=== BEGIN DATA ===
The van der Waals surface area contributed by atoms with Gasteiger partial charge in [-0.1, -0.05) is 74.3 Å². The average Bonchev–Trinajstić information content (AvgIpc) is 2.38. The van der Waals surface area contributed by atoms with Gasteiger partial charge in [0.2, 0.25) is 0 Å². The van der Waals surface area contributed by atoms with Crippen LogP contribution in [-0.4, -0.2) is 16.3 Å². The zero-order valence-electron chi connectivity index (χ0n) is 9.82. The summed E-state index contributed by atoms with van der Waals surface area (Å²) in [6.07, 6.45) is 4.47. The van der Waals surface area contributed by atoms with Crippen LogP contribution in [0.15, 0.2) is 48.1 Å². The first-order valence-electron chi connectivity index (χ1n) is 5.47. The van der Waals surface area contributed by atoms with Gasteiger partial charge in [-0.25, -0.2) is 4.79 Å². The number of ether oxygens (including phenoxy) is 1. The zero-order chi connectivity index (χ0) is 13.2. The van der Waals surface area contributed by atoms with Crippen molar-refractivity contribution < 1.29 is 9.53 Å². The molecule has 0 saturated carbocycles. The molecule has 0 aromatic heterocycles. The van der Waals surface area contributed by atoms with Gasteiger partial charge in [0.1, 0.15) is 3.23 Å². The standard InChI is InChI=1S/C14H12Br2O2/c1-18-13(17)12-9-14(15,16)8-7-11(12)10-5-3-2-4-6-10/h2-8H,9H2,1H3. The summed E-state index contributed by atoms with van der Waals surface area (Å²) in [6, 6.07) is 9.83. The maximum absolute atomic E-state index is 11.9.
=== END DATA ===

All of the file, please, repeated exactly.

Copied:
The van der Waals surface area contributed by atoms with Gasteiger partial charge in [-0.1, -0.05) is 74.3 Å². The average Bonchev–Trinajstić information content (AvgIpc) is 2.38. The van der Waals surface area contributed by atoms with Gasteiger partial charge in [0.2, 0.25) is 0 Å². The van der Waals surface area contributed by atoms with Crippen LogP contribution in [-0.4, -0.2) is 16.3 Å². The zero-order valence-electron chi connectivity index (χ0n) is 9.82. The summed E-state index contributed by atoms with van der Waals surface area (Å²) in [6.07, 6.45) is 4.47. The van der Waals surface area contributed by atoms with Crippen LogP contribution in [0.15, 0.2) is 48.1 Å². The first-order valence-electron chi connectivity index (χ1n) is 5.47. The van der Waals surface area contributed by atoms with Gasteiger partial charge in [-0.25, -0.2) is 4.79 Å². The number of ether oxygens (including phenoxy) is 1. The zero-order chi connectivity index (χ0) is 13.2. The van der Waals surface area contributed by atoms with Crippen molar-refractivity contribution < 1.29 is 9.53 Å². The molecule has 0 saturated carbocycles. The molecule has 0 aromatic heterocycles. The van der Waals surface area contributed by atoms with Gasteiger partial charge in [0.1, 0.15) is 3.23 Å². The standard InChI is InChI=1S/C14H12Br2O2/c1-18-13(17)12-9-14(15,16)8-7-11(12)10-5-3-2-4-6-10/h2-8H,9H2,1H3. The summed E-state index contributed by atoms with van der Waals surface area (Å²) in [6, 6.07) is 9.83. The maximum absolute atomic E-state index is 11.9.